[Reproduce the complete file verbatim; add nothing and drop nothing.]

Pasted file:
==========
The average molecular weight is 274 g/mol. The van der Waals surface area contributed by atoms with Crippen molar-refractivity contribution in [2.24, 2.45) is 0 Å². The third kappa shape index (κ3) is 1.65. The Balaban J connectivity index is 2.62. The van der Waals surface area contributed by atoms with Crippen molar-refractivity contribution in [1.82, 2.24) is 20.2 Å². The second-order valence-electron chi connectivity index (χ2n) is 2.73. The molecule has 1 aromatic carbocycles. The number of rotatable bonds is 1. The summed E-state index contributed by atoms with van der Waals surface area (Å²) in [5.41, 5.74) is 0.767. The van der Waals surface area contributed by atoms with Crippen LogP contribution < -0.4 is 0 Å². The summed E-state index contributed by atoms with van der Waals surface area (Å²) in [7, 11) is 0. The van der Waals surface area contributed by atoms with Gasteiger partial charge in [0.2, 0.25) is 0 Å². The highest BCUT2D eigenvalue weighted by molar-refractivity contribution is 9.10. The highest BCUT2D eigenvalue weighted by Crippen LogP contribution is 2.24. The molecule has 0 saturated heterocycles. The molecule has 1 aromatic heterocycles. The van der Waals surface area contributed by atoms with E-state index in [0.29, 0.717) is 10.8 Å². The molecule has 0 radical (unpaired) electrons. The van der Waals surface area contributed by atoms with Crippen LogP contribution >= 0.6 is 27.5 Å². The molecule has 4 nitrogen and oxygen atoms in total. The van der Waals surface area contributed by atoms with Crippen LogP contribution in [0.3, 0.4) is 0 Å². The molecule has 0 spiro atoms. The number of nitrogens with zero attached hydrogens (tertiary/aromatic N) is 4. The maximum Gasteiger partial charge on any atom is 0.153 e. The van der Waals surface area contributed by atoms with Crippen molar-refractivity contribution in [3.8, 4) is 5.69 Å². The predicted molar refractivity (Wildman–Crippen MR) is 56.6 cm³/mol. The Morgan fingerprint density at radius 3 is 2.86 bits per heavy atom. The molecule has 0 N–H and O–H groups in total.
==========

The average molecular weight is 274 g/mol. The van der Waals surface area contributed by atoms with Crippen molar-refractivity contribution in [2.24, 2.45) is 0 Å². The third kappa shape index (κ3) is 1.65. The Balaban J connectivity index is 2.62. The van der Waals surface area contributed by atoms with Crippen molar-refractivity contribution in [1.82, 2.24) is 20.2 Å². The second-order valence-electron chi connectivity index (χ2n) is 2.73. The molecule has 1 aromatic carbocycles. The number of rotatable bonds is 1. The summed E-state index contributed by atoms with van der Waals surface area (Å²) in [5.41, 5.74) is 0.767. The van der Waals surface area contributed by atoms with Crippen LogP contribution < -0.4 is 0 Å². The summed E-state index contributed by atoms with van der Waals surface area (Å²) in [7, 11) is 0. The van der Waals surface area contributed by atoms with Gasteiger partial charge in [0.2, 0.25) is 0 Å². The highest BCUT2D eigenvalue weighted by molar-refractivity contribution is 9.10. The highest BCUT2D eigenvalue weighted by Crippen LogP contribution is 2.24. The molecule has 0 saturated heterocycles. The molecule has 1 aromatic heterocycles. The van der Waals surface area contributed by atoms with E-state index in [0.29, 0.717) is 10.8 Å². The molecule has 0 radical (unpaired) electrons. The van der Waals surface area contributed by atoms with Crippen LogP contribution >= 0.6 is 27.5 Å². The molecule has 4 nitrogen and oxygen atoms in total. The van der Waals surface area contributed by atoms with Crippen LogP contribution in [0.3, 0.4) is 0 Å². The molecule has 0 spiro atoms. The number of nitrogens with zero attached hydrogens (tertiary/aromatic N) is 4. The maximum Gasteiger partial charge on any atom is 0.153 e. The van der Waals surface area contributed by atoms with Crippen molar-refractivity contribution in [3.8, 4) is 5.69 Å². The predicted molar refractivity (Wildman–Crippen MR) is 56.6 cm³/mol. The Morgan fingerprint density at radius 3 is 2.86 bits per heavy atom. The molecule has 0 N–H and O–H groups in total.